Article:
80th Anniversary of D-Day: Historical Photos from the 1944 Normandy Beach Invasion

This year marks the 80th anniversary of the Normandy invasion, also known as D-Day. Renowned as the largest amphibious invasion in military history, it involved 150,000 land, air, and sea troops from the Allied armies.

Although D-Day is not a federal holiday, it is commemorated annually to honor the thousands of Allied soldiers who were injured or killed during this pivotal operation against formidable odds.

Here’s what you need to know about D-Day as its 80th anniversary approaches.

More: Photos from D-Day offer a glimpse into the historic World War II invasion 79 years ago

What day is D-Day?

D-Day is observed on June 6 each year, marking the date of the invasion in 1944.

What happened on D-Day?

The Normandy invasion took place more than four years into World War II. Planning for the operation, executed on June 6, 1944, began years before its implementation.

History.com details the invasion across five beaches codenamed “Utah,” “Omaha,” “Gold,” “Juno,” and “Sword.” The plan included heavy bombing by planes to destroy Nazi guns and critical roads and bridges, cutting off their retreat and reinforcements. Paratroopers were to secure inland positions before 150,000 amphibious troops from Britain, Canada, and the U.S. attacked Nazi defenses.

However, the plan faced challenges as bombers failed to destroy many Nazi artillery bunkers. Foul weather scattered many paratroopers, leading to drownings in lagoons or deaths by snipers as they descended.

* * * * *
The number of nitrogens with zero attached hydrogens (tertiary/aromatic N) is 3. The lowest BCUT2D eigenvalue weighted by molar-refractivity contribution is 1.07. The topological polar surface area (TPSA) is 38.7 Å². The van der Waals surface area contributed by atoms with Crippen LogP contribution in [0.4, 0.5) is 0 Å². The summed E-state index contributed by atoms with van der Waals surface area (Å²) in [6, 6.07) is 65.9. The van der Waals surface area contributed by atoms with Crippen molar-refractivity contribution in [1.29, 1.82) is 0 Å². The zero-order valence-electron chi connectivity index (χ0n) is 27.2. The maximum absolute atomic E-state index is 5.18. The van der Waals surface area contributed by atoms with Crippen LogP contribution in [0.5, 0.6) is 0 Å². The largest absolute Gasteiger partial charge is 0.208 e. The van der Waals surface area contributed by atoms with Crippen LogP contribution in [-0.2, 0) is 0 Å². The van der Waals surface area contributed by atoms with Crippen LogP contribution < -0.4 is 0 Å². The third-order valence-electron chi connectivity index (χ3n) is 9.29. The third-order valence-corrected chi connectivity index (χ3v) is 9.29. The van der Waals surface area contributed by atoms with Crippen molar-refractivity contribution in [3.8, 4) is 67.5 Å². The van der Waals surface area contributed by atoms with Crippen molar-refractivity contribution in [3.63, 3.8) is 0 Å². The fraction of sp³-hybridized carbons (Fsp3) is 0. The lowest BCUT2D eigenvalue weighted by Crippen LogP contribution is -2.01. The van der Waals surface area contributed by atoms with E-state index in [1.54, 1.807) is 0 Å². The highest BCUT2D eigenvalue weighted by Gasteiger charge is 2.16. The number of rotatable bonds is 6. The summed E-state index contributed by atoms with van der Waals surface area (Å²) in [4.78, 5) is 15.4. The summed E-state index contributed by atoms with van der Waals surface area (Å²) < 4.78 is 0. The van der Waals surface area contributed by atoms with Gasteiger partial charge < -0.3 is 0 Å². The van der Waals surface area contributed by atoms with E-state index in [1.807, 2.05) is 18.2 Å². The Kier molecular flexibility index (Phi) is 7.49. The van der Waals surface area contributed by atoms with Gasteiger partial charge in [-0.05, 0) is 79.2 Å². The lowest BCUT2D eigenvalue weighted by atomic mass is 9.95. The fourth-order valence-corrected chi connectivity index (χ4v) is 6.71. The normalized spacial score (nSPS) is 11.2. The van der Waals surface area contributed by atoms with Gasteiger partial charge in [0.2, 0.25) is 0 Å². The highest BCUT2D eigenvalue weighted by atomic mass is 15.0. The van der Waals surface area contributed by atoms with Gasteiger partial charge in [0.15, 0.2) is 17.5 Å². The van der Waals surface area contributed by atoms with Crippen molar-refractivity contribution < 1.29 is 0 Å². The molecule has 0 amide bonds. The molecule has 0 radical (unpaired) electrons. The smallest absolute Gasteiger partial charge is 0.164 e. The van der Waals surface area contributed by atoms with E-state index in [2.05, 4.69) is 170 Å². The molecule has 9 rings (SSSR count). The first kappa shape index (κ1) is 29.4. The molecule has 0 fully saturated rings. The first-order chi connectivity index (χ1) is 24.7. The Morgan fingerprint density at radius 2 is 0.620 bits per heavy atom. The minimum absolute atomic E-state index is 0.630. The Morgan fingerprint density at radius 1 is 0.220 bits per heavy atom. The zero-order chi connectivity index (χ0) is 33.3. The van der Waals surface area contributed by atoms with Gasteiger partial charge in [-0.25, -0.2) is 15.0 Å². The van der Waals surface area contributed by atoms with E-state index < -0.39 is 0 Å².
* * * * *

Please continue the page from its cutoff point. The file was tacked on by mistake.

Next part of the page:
The Allied victory, achieved despite these odds, and the significant blow dealt to Nazi forces, is why D-Day is so renowned today. Less than a year later, on May 7, 1945, Germany surrendered unconditionally.

What does D-Day stand for?

The “D” in D-Day stands for “Day.” It is a coded designation used for the day of any significant military operation or invasion. For instance, a date four days before the operation would be referred to as D-4, while four days after would be D+4.

How many people died on D-Day?

According to History.com, 4,414 Allied soldiers died during D-Day, including 2,501 Americans and 1,913 soldiers from other Allied nations. John Long, director of education at the National D-Day Memorial Foundation, notes that these numbers are not complete but represent the best available figures.

When was D-Day founded?

While D-Day is not a federal holiday, the tradition of honoring the Allied forces who participated in the historic invasion has been observed annually since its occurrence.

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